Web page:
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WEEI Red Sox reporter Alex Speier reported Wednesday that Bobby Valentine’s hiring as the new manager flies in the face of an administrative promise made earlier in the off-season that the team would not go after a disciplinarian. While the report did not state who made the promise or to which player, a similar report by ESPNBoston.com’s Joe McDonald suggests Speier is (as usual) right on the money.
If that’s the case, management’s decision to go with Valentine is yet another botched play from Ben Cherington and this suddenly bumbling ownership group.
GMs and owners shouldn’t have to consult with players on the majority of baseball operations. In many cases, what front-office guys do is either too complicated or too unrelated to be worth bothering players with.
But on the other hand, management should never straight-up lie to players, either. And that’s exactly what appears to have happened: Management told at least one player Valentine specifically would not be the next Red Sox manager, then they went ahead and hired him anyway.
They knew the Red Sox feared the arrival of a disciplinarian like Valentine after seven years of “player’s manager” Terry Francona. But instead of listening to the players and working with them to assuage their concerns, Cherington’s staff decided the best course of action was to ignore the players and sell them a line, then let Cherington unilaterally do whatever he wanted.
It was a cowardly, dishonest decision that does nothing to fix the widely held belief by fans that this new era is nothing but a pale shadow of the Francona-Theo Epstein era.
Valentine’s management style might very well fix the disciplinary problems in the clubhouse. Though players like John Lackey and Josh Beckett might be too set in their ways to be brought in line, it can’t possibly already be too late for Jon Lester.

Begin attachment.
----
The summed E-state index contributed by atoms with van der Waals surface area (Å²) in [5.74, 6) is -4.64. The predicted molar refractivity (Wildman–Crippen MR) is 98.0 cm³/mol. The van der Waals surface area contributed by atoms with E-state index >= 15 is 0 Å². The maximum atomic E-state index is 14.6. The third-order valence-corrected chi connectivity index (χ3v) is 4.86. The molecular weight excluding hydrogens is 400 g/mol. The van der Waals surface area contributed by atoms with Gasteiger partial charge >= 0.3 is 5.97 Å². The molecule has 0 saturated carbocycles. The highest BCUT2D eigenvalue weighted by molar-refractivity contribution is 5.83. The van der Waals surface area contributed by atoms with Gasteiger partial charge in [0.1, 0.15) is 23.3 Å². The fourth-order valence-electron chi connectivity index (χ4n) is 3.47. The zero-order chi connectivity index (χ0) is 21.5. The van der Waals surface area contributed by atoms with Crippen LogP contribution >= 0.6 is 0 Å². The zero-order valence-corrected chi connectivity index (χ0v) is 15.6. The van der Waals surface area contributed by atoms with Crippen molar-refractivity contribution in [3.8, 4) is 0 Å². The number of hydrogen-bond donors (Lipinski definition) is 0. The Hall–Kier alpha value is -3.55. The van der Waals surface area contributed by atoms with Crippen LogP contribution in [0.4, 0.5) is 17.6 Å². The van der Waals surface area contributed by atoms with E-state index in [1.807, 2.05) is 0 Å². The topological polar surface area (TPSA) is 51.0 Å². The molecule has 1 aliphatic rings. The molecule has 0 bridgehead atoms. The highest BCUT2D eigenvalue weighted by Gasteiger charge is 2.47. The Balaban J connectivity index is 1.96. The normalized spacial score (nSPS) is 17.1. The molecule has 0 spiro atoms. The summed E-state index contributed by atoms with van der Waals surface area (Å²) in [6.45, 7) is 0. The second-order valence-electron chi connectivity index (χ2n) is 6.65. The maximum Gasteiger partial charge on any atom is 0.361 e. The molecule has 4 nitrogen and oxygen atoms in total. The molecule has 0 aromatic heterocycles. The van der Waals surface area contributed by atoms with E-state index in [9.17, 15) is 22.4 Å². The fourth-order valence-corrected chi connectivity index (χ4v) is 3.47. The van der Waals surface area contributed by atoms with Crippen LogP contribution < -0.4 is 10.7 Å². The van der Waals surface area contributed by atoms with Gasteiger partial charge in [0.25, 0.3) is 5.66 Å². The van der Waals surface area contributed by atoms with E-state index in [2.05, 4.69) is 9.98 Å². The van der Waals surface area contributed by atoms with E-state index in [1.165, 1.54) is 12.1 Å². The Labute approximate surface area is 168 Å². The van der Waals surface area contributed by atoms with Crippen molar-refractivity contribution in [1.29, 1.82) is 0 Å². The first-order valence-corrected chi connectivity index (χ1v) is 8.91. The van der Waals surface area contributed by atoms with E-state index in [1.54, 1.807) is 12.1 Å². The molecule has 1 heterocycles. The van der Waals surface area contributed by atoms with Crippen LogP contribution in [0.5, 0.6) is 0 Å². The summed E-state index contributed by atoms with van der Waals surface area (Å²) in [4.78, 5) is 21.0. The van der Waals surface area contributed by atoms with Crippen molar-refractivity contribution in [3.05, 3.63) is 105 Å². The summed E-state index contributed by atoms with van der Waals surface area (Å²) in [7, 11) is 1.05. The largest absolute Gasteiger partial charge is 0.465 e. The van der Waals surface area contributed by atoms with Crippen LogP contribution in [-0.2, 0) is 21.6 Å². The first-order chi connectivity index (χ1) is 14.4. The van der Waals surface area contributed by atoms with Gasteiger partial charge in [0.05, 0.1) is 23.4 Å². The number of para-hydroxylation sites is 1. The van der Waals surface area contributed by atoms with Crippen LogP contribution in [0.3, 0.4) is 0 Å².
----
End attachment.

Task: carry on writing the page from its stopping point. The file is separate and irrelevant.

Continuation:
Lester’s behavior may have most destabilized the clubhouse. Seeing the man who beat cancer and then won the World Series let himself go by drinking beer and eating fried chicken must’ve been so demoralizing for the rest of the team that everyone stopped trying. After all, if Lester wasn’t strong enough to fight through the September malaise, who on earth was?
If Valentine can get Lester back from the dark side, it could go a long way towards restoring team morale. The only problem: because of how management handled all of this, Valentine now arrives with the deck stacked against him.
Valentine could have been seen as a fresh perspective on a clear problem within the team. Instead, because management basically went behind players’ backs to hire him, Valentine could easily be seen as the guy management hired because they didn’t trust the team to fix themselves.
Lying to someone invariably sends the message, “I didn’t trust you enough to tell you the truth.” That’s the unavoidable byproduct of lying, and it’s the reason people often react so angrily when they find out they’ve been lied to.
By lying to his team, management effectively said, “we don’t trust you.” That would be fine if it stopped there, but unfortunately Valentine will likely become the recipient of the anger his team will really be feeling towards Valentine’s bosses.
Hiring Valentine may or may not be a mistake – we won’t know until the season starts. But by stating emphatically that Valentine would not be hired and then doing the opposite, management may have permanently damaged its credibility among the players.
Barely a month into his tenure as GM, Cherington is already on shaky ground.